Bigorexia: When exercising becomes an addiction

Many men will go to great lengths to achieve what they perceive to be their 'ideal bodies'. We interrogate this issue with fitness expert Ronald Abvajee

When you start a fitness journey, it’s usually an attempt to be healthier and improve the aesthetic appeal of your body. But sometimes this can turn into an ugly addiction that has bad consequences for your body.

“They say about 10% to 29% of men suffer from bigorexia – when pumping iron becomes an addiction. They become fixated, it becomes a thing where you just want to go to the gym all the time and everything you do revolves around pumping more iron and getting bigger and bigger and bigger,” Abvajee explains.

He says that in some cases across the globe, people have had to have their limbs amputated, have had to have torn muscles surgically restored, and some men have even gone as far as getting chest implants and bicep implants because of this need to get bigger.

READ MORE: Four obstacles crippling your fitness goals

“This is when it shifts from just being a physiological problem to a psychological condition,” Abvajee says.

Bigorexia, which is not an official term, is used to describe a psychological disorder which manifests as a feeling that there is something lacking with your body and that intense exercise is required to fix this. As you over-exercise, body dysmorphia develops.

“Many people are not focused on the proportion of the body. A majority of men are focused on the upper body, you know the whole Johnny Bravo look? This is often mainly due to the fact that upper body muscles are the ones that react very quickly to resistance and weight training and the legs take a long time to build,” Abvajee says. “This is what will often lead to the disproportionate body, but the guys that have this obsession with getting big don’t realise [this], in their minds they are buff, strong and muscular,” Abvajee explains.

He says it’s important that you are measured and assessed when you go to the gym to build muscle.

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“Without measuring the circumference of the bicep, how wide your chest is, how much body fat you have, you are never going to see yourself as big enough. You’ll always think you’re too skinny… and will become fixated on pumping more iron, which leads to bad consequences in the long run.”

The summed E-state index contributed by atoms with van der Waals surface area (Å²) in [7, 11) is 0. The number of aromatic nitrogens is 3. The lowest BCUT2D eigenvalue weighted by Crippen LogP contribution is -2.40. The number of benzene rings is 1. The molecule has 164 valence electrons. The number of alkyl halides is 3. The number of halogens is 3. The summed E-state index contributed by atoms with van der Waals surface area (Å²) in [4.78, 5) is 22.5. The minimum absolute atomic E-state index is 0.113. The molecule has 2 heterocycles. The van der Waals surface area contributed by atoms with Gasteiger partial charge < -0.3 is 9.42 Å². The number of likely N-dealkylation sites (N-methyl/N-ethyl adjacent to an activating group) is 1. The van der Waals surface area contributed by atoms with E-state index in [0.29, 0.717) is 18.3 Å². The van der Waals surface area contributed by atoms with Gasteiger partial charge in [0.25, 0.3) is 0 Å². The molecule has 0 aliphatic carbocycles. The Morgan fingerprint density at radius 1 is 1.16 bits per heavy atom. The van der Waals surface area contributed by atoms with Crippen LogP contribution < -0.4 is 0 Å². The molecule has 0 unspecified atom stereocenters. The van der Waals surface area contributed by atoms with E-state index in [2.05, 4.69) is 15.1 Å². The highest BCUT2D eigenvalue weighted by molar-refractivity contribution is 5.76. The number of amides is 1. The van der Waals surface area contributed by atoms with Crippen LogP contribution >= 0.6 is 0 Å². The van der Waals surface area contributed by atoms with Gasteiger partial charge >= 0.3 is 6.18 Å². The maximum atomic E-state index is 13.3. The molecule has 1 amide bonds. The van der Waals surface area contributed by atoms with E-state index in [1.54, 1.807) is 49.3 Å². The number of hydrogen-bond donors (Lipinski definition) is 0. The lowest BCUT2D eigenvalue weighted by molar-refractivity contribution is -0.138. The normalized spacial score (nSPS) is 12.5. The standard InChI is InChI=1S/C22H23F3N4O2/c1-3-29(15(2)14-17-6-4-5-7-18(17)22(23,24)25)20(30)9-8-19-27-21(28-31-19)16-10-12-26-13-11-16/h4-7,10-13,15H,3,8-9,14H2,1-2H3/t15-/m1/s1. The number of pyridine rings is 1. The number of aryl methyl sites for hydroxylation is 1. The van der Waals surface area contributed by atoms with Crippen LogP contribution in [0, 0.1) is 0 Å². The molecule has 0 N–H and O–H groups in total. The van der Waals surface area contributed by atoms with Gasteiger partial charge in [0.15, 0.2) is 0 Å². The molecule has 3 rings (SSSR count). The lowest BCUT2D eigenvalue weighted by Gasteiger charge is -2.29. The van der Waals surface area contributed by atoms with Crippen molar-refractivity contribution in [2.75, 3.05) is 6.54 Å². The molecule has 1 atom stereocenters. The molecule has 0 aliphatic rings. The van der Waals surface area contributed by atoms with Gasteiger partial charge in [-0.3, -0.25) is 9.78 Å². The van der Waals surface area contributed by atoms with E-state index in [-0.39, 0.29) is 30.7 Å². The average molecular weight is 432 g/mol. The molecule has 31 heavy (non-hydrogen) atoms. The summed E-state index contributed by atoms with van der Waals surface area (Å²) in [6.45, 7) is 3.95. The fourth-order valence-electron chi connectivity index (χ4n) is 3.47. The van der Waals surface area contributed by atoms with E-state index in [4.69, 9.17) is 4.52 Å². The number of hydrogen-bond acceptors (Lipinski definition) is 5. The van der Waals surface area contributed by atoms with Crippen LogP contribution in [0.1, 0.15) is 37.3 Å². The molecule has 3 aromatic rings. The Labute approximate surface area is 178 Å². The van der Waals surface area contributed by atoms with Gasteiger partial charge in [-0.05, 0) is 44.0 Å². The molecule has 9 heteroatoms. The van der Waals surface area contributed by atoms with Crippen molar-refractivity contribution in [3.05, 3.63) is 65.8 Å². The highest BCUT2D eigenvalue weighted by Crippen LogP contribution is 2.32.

Abvajee says that when you measure yourself, you’ll be able to know when to shift your workout from the upper body to the lower body.

“If you measure yourself, you’ll know that your biceps are growing and that your legs aren’t so you’ll know that you have to start to alternate your workout so that everything is balanced,” he explains.

According to Sandton-based clinical psychologist and executive member of the Psychological Society of SA Bradley Daniels, symptoms of the disorder include:
1. A preoccupation with perceived physical defects.
2. Performing repetitive behaviours like mirror-checking, excessive grooming, skin-picking and reassurance-seeking.
3. Comparing your appearance with that of others.
4. Clinically significant distress or impairment in social, occupational or other important areas of functioning.

According to Akeso Clinics in Joburg, the warning signs of the disorder are:

1. Missing social interactions because of your exercise programme or a fear of not being able to eat the right food.
2. Neglecting personal relationships to spend time exercising and following a diet.
3. Working out even when injured.
4. Never being satisfied with muscle mass.
5. Maintaining an extremely vigorous workout programme.
6. Maintaining an excessively high-protein diet.
7. The excessive use of food supplements.
8. Steroid abuse and plastic surgery to achieve the perfect body.